Feral pigs are a huge environmental issue with 1900 destroyed in one 21-hour period recently in western NSW where they are in plague proportion.

Feral pigs plague Western NSW

While NSW politicians and the Greens quibble over hunting on public land, the central west of the state is suffering a plaque of feral pigs prompting calls for more control, while providing an opportunity for licenced shooters to get the big calibre fire stick out of the gun safe.

According to the Livestock Health and Pest Authorities, large areas of western and central NSW are experiencing significant increases in wild pig numbers, and they are reminding landholders about controlling these pest animals.

An LHPA media release says that ideal breeding conditions over the past few years have led to a large rise in numbers of feral pigs across the region including the Macquarie Marshes and cotton growing regions, and as they are a declared pest animal, landholders must implement effective measures to control them.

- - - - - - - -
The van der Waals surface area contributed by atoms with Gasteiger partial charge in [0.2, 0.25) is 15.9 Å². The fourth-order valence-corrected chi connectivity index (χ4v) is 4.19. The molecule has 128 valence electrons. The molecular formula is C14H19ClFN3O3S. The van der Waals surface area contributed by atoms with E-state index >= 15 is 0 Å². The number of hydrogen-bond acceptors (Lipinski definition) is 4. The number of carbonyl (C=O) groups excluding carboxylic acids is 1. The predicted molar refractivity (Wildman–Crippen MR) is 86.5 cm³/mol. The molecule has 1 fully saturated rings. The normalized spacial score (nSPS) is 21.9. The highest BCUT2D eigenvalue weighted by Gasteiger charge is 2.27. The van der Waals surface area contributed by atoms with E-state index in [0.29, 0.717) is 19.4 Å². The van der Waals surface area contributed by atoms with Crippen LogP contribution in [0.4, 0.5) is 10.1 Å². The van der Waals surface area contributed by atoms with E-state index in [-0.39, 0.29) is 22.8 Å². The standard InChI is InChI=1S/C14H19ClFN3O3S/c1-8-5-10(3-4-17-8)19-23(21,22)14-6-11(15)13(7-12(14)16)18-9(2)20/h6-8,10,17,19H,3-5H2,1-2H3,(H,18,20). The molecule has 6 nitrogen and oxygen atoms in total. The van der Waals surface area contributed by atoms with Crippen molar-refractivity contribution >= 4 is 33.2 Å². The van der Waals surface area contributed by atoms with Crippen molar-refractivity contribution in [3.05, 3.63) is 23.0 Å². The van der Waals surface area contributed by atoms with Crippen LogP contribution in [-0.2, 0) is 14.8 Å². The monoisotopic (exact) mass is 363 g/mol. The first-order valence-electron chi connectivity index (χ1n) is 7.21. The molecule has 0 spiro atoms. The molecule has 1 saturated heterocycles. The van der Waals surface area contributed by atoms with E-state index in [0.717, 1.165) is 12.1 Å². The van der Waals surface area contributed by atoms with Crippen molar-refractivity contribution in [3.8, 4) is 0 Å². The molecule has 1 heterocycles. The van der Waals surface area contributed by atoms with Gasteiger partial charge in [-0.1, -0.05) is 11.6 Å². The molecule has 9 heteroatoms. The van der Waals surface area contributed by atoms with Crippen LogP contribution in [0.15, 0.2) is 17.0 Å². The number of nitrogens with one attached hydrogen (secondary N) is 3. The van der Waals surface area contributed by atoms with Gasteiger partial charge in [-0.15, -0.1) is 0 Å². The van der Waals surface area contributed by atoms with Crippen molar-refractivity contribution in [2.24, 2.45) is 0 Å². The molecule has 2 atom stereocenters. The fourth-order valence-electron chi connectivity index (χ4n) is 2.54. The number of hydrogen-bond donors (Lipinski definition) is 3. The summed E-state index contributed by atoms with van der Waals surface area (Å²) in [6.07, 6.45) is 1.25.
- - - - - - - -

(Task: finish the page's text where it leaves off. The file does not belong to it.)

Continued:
According to LHPA Ranger in Nyngan, Robynne Wells Budd, the region has experienced such a rise in numbers over the past few years, some land holders were struggling to stay on top of the pest.

“During one 21-hour period last month in the Macquarie Marshes, 1900 pigs were killed, which is just an astonishing number,” Ms Wells Budd said.

“There has also been big numbers of pigs in the cotton growing regions earlier this year. In one instance, 750 pigs were culled in just 10 hours from cotton fields in Trangie and Carinda, before harvest could commence.”

Ms Wells Budd said in some instances she had seen cotton damage of up to 75 per cent of the crop as a result of pig infiltration.

“In most situations, these pigs are shot on properties to support extensive baiting and trapping programs as a first response to the issue.

“However, the influx of the pest animals has sometimes been too much for the landholder to manage on their own. In these instances, shooting has taken place where the ground work alone has not been effective,” she added.

“This is a huge issue, which I believe will only continue to get worse while environmental conditions remain as they are.”




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Justin Law